Janey leaned forward, wondering if she should call the police this time or just call Michael inside. Then Michael started to dance.  His feet shuffled to the side, to the back, they came together and parted again. His feet spun him in circles, his arms opened to hold someone who wasn’t there. He swayed his way around the car, ending up beneath the window from which Janey watched him, but seeing only his daughter in his arms. Then he brushed himself off, picked up his briefcase, and came inside to her.

Janey’s hands start shaking and she sets her glass on a table. One of the servers picks it up, almost a moment after she sets it down. Janey looks in the young woman’s eyes and sees a moment of pity, and she is angry at this girl, too. Earlier she saw her and the bartender, still with a goggle tan around his face even though it is June, flirting and trading jokes as they filled up the large tubs of ice with beer and soda. This is what a young girl should be doing, Janey had thought, not mourning a father who killed himself the day after his daughter’s high school graduation. That was a job for a woman.  

“Kerry, I need you back here, now,” a voice says. The girl smiles again and steps away, her youth kicking her into a near-gallop. She sweeps one long red braid back over her shoulder and pushes herself and the trays she carries through the kitchen door.

Janey is not going to cry. There’d be no way to hide that she was crying, not because her daughter was so beautiful, but because she hated her so much. Janey makes her way across the room, mumbling something about the cake cutting if she feels someone turn to look at her.

She gets so close to the dance floor that her heel slips on the shiny surface, where so many feet had crossed before. So many fathers and daughters, wrapped up in each other’s arms, not seeing anyone else. And she can’t stop looking. It’s like the fights she sees at school–her one weakness, she knows. Three seconds before she wades in with security guards behind her to stop it, she watches the crowd pour out away from the fighters like a whirlpool in reverse, and she sees their arms and legs pushing at each other, at once looking ordinary and more beautiful than anything she’s ever seen.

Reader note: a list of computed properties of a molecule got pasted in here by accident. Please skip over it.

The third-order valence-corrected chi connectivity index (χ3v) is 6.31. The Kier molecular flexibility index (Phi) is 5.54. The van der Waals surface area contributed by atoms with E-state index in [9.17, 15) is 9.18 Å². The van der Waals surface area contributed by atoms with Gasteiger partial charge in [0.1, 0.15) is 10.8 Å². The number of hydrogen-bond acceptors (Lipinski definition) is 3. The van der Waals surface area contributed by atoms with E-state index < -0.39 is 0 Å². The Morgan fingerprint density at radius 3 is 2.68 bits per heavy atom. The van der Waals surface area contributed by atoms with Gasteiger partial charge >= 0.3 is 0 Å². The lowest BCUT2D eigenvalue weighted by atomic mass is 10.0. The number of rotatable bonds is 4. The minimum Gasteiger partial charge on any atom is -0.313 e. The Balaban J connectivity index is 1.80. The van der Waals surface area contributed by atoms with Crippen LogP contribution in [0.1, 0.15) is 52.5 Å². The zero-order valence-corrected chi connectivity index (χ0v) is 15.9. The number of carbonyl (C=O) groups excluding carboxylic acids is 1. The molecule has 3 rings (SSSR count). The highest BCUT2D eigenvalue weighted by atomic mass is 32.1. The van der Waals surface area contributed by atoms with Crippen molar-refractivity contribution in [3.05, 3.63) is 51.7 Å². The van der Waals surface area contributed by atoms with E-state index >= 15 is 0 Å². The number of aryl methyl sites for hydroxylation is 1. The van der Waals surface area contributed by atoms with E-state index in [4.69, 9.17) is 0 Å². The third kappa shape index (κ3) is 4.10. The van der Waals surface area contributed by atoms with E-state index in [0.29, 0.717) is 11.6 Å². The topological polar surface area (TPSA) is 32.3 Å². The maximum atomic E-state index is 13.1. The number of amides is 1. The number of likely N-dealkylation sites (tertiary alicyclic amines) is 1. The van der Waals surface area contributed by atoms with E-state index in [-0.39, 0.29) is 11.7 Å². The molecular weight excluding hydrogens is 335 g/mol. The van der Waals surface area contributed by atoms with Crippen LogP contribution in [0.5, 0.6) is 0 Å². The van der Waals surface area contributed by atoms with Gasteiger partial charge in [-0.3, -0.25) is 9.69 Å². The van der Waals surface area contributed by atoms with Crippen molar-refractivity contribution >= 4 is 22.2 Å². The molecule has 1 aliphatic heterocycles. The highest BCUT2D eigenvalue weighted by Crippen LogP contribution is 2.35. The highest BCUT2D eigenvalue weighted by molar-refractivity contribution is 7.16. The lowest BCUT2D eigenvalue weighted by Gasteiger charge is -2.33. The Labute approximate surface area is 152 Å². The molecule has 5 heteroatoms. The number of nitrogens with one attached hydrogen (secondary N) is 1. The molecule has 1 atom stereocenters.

Now Michael and Sarah spin toward her. She puts her head down and moves away. Soon they will turn and she can be alone and hate them in privacy while she plucks petals from the wedding cake. Anyone would think she’s a nervous mother of the bride, making sure everything is so perfectly perfect.

But her husband and daughter keep moving toward her.  They pull away from each other, stretch out their arms, and draw her in.  The three of them together: Michael, handsome grey Michael, who has danced with her late at night in their silent kitchen, much like the one at the cabin here, one that she thought would be too cold; her daughter, her small child, who will always have something that she won’t. And Janey. But that’s how it is, your children are supposed to have things that you don’t. You are always dancing, she thinks, with the things you can’t hold on to, with the things you always will. Over their heads Janey sees the young waitress again, her red hair coming loose from the braids. She is now folding napkins and resetting them on the table, smoothing down creases and dusting away crumbs.

– Cameron Walker has an MFA from the Rainier Writing Workshop at Pacific Lutheran University. Her stories have appeared in The Missouri Review and Aspect Journal. She lives in California with her family.